Meanwhile, other researchers (e.g, [57,58]) have extended Dynamic Capability Theory by looking at this issue through the lens of Organizational Learning Theory. The concept of organizational learning is highlighted as a source of firms’ dynamic capability (e.g., [59,60]). In other words, the development of a firm’s dynamic capability needs to be supported by organizational learning, i.e., the process of the firm learning about something [53,61]. Organizational Learning Theory has been conceptualized as a process of enhancing action through better knowledge and understanding [62]. Key components in the organizational learning process include knowledge acquisition, information dissemination, information interpretation, and organizational memory [63]. According to Bates and Khasawneh [64], firms that can produce innovation via the application of organizational culture are the consequence of successful organizational learning. Indeed, Crossan, et al. [65], who developed a 4i framework of intuiting, interpreting, integrating, and institutionalizing to consolidate organizational learning and understanding in order to establish a clear relationship between strategy and learning, specifically addressed the tension between assimilating new learning (exploration) and applying what has been learned (exploitation). As a result, building a culture of creativity and implementing contextual ambidexterity through organizational learning is critical for achieving exceptional organizational performance.

2.6. Innovation Culture and Contextual Ambidexterity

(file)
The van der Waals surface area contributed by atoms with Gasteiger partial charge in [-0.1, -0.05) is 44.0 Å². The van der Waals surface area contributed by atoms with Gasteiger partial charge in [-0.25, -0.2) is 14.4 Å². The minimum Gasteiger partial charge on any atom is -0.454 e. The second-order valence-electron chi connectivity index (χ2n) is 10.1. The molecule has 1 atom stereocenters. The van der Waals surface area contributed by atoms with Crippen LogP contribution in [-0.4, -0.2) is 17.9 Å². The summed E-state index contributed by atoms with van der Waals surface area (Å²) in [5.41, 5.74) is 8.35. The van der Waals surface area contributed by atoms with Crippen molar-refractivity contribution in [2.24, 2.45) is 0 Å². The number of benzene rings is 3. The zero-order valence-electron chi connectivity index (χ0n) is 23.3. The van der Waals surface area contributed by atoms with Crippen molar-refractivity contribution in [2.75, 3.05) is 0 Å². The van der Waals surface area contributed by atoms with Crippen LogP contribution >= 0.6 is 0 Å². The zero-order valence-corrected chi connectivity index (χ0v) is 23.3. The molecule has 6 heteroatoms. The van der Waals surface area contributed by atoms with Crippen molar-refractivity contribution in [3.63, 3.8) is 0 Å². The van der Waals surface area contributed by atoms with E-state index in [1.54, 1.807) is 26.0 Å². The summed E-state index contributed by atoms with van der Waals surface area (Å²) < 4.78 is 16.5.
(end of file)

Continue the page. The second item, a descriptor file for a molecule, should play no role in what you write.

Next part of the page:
Resource-Based Theory, which explains the importance of internal resources in improving organizational efficiency to achieve competitive advantage [50], stresses the importance of innovation culture as a resource that will lead to firm success in the long term [13]. Furthermore, with the help of organizational learning, creativity and innovation will be more successful via an innovation culture within the firm [17]. Thus, innovation must be instilled in order to motivate staff to continually add knowledge through learning, the adoption of new methods, structural and routine modifications, and the provision of improved added value to customers [66]. In other words, knowledge development through contextual ambidexterity necessitates the promotion of an innovation culture for enterprises to bring more new goods to market [67]. This is supported by previous empirical studies, such as the findings of Lee, et al. [13] in the United States (USA) on 110 software companies, which found that new product development performance was high when firms effectively implemented pro-innovation culture supported by contextual ambidexterity. Meanwhile, Ikhsan, et al. [68] discovered that firm performance was excellent among 133 SMEs in Indonesia’s culinary, fashion, photography, and handicraft industries due to the successful adoption of organizational culture while supporting the implementation of effective contextual ambidexterity. Although Ikhsan, et al. [68] combine innovation culture and bureaucracy culture in organizational culture aspects, innovation culture is a better indicator of improved work processes to support innovation activities, particularly in dynamic environments. Thus, the following hypothesis is proposed: